We hate to always feel like we’re playing the race card but sometimes there is no other way to describe the foolishness that goes on in this country that we live in. If you don’t believe me follow me to Atlanta, Georgia. This is the place where Teresa Culpepper called the police for help when she noticed her truck had been taken from outside of her home.
Instead of the police officer coming to her rescue by helping Culpepper locate her car, the officer figured he’d make a hero out of himself. Once he learned Culpepper’s first name–Teresa– he assumed that she was the same Teresa who’d participated in an aggravated assault that occurred earlier and he arrested her.
Culpepper’s attorney, Ashleigh Merchant, told theGrio.com that the police officer arrested Culpepper because he had “a hunch” that she was the one who’d committed the assault. There were no other officers to verify this officer’s “hunch” because according to Merchant the officer told his superiors, “don’t bother with a police line-up you might as well put her straight in jail.”
That was August 21st. Culpepper would spend the next 53 days in jail for a crime she didn’t commit, all because of her first name.
But is it really about a name? To me it seems like this incident was more about racial profiling and the tendency for the police to view all black people in a monolithic nature. Naturally there are some dumb criminals out there but how stupid do you have to be call the police knowing you, yourself, committed a crime not too long ago? It doesn’t add up. That rationale alone should have led the officer to do some type of investigation into this “hunch” of his. Not to mention that there is no other evidence that Culpepper was involved in the assault. No last name, no birth date, no address, no nothing.
Culpepper’s attorney said that her client is older than the woman who allegedly committed this crime and shorter.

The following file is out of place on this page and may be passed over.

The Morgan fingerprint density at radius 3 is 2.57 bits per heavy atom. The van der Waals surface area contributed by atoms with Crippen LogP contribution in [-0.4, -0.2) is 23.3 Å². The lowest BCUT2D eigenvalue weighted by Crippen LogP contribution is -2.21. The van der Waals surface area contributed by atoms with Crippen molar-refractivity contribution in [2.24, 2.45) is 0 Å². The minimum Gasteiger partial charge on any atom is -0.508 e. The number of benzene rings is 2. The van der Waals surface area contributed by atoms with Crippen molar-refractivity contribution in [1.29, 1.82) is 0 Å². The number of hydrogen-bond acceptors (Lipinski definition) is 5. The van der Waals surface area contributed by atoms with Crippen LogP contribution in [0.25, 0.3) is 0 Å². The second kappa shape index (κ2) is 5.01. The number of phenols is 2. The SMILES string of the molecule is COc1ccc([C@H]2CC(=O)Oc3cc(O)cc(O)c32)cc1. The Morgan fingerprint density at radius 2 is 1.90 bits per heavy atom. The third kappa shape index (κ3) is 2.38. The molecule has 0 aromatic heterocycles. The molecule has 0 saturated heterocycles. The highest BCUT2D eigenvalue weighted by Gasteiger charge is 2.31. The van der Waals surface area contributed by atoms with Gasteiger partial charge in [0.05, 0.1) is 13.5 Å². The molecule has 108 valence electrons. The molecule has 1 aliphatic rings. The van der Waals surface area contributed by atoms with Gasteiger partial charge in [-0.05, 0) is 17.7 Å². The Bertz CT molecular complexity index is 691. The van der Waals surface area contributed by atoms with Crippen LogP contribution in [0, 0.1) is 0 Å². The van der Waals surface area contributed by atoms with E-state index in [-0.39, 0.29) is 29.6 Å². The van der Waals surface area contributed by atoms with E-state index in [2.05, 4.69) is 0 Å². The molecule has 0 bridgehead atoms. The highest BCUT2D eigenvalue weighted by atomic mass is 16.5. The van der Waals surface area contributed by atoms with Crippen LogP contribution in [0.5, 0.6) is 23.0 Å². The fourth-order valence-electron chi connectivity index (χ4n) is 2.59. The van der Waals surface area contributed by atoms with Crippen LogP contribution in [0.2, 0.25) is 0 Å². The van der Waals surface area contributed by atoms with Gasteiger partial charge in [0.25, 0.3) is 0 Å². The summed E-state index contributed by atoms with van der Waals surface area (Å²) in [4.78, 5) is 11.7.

What did match was the fact that she was a black woman. I can’t help but to play the race card on this because too often when it comes to law enforcement in America the lives of black people just aren’t valued as highly as our white counterparts. This officer was so quick to take away Culpepper’s rights just to make an arrest.
Merchant also mentioned that had Culpepper lived in another neighborhood, perhaps the police officer wouldn’t have been so quick to throw her in jail.
To add insult to injury the other Teresa, the woman who actually committed the aggravated assault came forth and admitted that although she didn’t want to be arrested, because of extenuating circumstances, she did want to make sure that an innocent woman wouldn’t be punished.
Interesting. That should have been the police officer’s concern. Culpepper was only released from jail when her public defender got the victim of the assault to come to court and state that Culpepper was not the attacker.
Now Culpepper has to go about the business of putting her life back together. While nearly two months in jail might not sound that bad that was nearly two months she didn’t work and two months she couldn’t pay any of her bills.
“My client’s lost everything. Imagine not being able to pay any of your bills for 53 days. She’s lost her home and is now living with friends. Her phone’s shut down. Her truck was impounded and she still can’t afford $500 to release it,” said Merchant.
Culpepper and her attorney plan to sue the city of Atlanta if they can’t reach a settlement.
Why do you think Terersa Culpepper was arrested? And how much does the city of Atlanta owe her?